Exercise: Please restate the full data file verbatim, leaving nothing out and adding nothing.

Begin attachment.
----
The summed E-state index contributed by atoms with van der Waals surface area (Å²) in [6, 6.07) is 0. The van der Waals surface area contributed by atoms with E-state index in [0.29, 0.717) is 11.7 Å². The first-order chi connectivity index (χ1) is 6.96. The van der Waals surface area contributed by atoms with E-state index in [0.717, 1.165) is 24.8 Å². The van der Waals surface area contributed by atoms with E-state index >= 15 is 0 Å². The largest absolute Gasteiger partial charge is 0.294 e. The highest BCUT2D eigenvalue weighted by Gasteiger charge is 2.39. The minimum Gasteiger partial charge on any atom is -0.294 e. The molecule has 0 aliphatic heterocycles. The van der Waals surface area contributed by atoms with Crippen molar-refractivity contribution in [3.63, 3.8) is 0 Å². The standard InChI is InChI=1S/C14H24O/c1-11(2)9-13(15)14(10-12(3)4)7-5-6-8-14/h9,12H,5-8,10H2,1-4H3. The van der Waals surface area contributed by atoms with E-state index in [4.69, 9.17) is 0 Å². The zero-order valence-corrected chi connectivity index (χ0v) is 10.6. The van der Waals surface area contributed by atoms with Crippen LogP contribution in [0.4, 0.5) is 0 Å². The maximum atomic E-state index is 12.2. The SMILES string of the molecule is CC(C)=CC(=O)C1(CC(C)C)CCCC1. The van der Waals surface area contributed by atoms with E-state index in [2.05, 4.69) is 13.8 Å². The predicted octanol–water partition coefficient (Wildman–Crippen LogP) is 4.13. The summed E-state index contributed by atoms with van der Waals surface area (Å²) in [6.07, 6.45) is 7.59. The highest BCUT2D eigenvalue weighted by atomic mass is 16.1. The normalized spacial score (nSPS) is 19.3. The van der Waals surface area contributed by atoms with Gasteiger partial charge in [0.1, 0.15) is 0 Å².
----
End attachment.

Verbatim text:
The summed E-state index contributed by atoms with van der Waals surface area (Å²) in [6, 6.07) is 0. The van der Waals surface area contributed by atoms with E-state index in [0.29, 0.717) is 11.7 Å². The first-order chi connectivity index (χ1) is 6.96. The van der Waals surface area contributed by atoms with E-state index in [0.717, 1.165) is 24.8 Å². The van der Waals surface area contributed by atoms with E-state index >= 15 is 0 Å². The largest absolute Gasteiger partial charge is 0.294 e. The highest BCUT2D eigenvalue weighted by Gasteiger charge is 2.39. The minimum Gasteiger partial charge on any atom is -0.294 e. The molecule has 0 aliphatic heterocycles. The van der Waals surface area contributed by atoms with Crippen molar-refractivity contribution in [3.63, 3.8) is 0 Å². The standard InChI is InChI=1S/C14H24O/c1-11(2)9-13(15)14(10-12(3)4)7-5-6-8-14/h9,12H,5-8,10H2,1-4H3. The van der Waals surface area contributed by atoms with E-state index in [4.69, 9.17) is 0 Å². The zero-order valence-corrected chi connectivity index (χ0v) is 10.6. The van der Waals surface area contributed by atoms with Crippen LogP contribution in [0.4, 0.5) is 0 Å². The maximum atomic E-state index is 12.2. The SMILES string of the molecule is CC(C)=CC(=O)C1(CC(C)C)CCCC1. The van der Waals surface area contributed by atoms with E-state index in [2.05, 4.69) is 13.8 Å². The predicted octanol–water partition coefficient (Wildman–Crippen LogP) is 4.13. The summed E-state index contributed by atoms with van der Waals surface area (Å²) in [6.07, 6.45) is 7.59. The highest BCUT2D eigenvalue weighted by atomic mass is 16.1. The normalized spacial score (nSPS) is 19.3. The van der Waals surface area contributed by atoms with Gasteiger partial charge in [0.1, 0.15) is 0 Å².